Fertiliser giants Ballance Agri-Nutrients and Ravensdown are locked in a legal battle in the High Court over an attempt to patent the delivery method of a product which could play a vital role in making New Zealand farming more eco-friendly.

The case in the High Court at Auckland centres on Ballance's objection to Ravensdown plans to patent the delivery method of nitrification inhibitors. Ballance claims it will give Ravensdown a monopoly and hinder its own 18,000 farmer shareholders.

Ravensdown has been awarded pre-grant approval for the patent but Ballance has appealed in an attemptto stop them from gaining full approval.

Ravensdown general manager Richard Christie said the company wanted to patent the technology, the method of delivery, so that it could protect its intellectual property because no other company had developed such a method that was effective in reducing nitrate leaching and nitrous oxide emissions.

The technology, developed by Lincoln University, delivers the nitrification inhibitor by spraying or irrigating grazing pasture.

Christie said Ravensdown's method of delivering the nitrification inhibitor would improve pastures and therefore farmers' yields while providing greater sustainability to the industry.

Ravensdown says the method will also reduce potassium, calcium and magnesium leaching.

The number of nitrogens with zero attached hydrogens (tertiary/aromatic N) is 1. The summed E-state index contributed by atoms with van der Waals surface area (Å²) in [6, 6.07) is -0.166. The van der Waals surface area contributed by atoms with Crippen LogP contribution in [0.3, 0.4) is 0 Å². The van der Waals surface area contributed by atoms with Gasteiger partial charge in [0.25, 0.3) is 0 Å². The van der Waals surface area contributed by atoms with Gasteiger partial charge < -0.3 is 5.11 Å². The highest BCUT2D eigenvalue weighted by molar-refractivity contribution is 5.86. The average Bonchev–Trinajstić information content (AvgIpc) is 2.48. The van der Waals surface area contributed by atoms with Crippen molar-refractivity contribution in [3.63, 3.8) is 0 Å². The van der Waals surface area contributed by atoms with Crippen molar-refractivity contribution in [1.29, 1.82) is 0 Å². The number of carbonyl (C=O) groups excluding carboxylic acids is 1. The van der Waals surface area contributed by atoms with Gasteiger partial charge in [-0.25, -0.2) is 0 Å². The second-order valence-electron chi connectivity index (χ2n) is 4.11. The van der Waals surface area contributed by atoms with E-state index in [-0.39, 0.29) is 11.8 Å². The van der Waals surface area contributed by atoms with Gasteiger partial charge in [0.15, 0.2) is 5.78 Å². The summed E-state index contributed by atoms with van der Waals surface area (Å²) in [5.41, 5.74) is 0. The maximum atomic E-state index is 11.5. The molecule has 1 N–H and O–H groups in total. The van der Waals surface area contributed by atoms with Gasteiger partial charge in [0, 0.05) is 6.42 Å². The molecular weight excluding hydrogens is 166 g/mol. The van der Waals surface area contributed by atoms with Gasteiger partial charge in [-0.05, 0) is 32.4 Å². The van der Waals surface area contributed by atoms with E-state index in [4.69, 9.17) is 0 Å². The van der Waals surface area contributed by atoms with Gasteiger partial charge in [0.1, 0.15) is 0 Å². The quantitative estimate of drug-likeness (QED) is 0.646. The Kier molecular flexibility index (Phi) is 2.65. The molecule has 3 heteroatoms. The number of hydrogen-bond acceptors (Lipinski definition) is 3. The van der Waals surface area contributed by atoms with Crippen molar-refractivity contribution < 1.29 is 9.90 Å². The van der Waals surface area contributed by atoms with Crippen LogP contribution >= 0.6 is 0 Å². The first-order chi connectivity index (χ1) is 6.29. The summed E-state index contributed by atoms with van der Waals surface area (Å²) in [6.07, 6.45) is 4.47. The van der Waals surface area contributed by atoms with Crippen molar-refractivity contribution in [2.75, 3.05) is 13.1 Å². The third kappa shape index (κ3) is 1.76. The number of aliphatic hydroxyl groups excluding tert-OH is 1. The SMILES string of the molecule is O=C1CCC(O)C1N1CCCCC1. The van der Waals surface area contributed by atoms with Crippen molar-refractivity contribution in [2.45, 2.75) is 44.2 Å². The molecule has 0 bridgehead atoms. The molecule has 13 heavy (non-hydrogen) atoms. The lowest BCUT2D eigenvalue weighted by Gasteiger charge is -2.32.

Ballance head of research and environment Warwick Catto said Ravensdown was trying to patent an invention that had been around for ages.

Catto said that if Ravensdown was given patent approval it would significantly benefit the company's bottom line "in the tens of millions".

"It will have a significant economic impact. It will reduce competition and prices increase when a monopoly is introduced."

Court documents said New Zealand's nitrous oxide emissions from animal excreta, mainly urine, account for 50 per cent of the country's nitrous oxide emissions, which make up 20 per cent of New Zealand's total greenhouse gas emissions.

Justice Patricia Courtney is expected to reserve her decision today when the trial is scheduled to finish.

The Intellectual Property Office of New Zealand says there are several benefits from gaining patent protection.

These include gaining exclusive rights to use and license your invention or product, allowing a business the right to take legal action against anyone who tries to use the product without consent and the fact that a patent could be enough to deter "would-be infringers".

The office said a patent gave a business a monopoly right to have exclusive use and control of an invention or product for up to 20 years.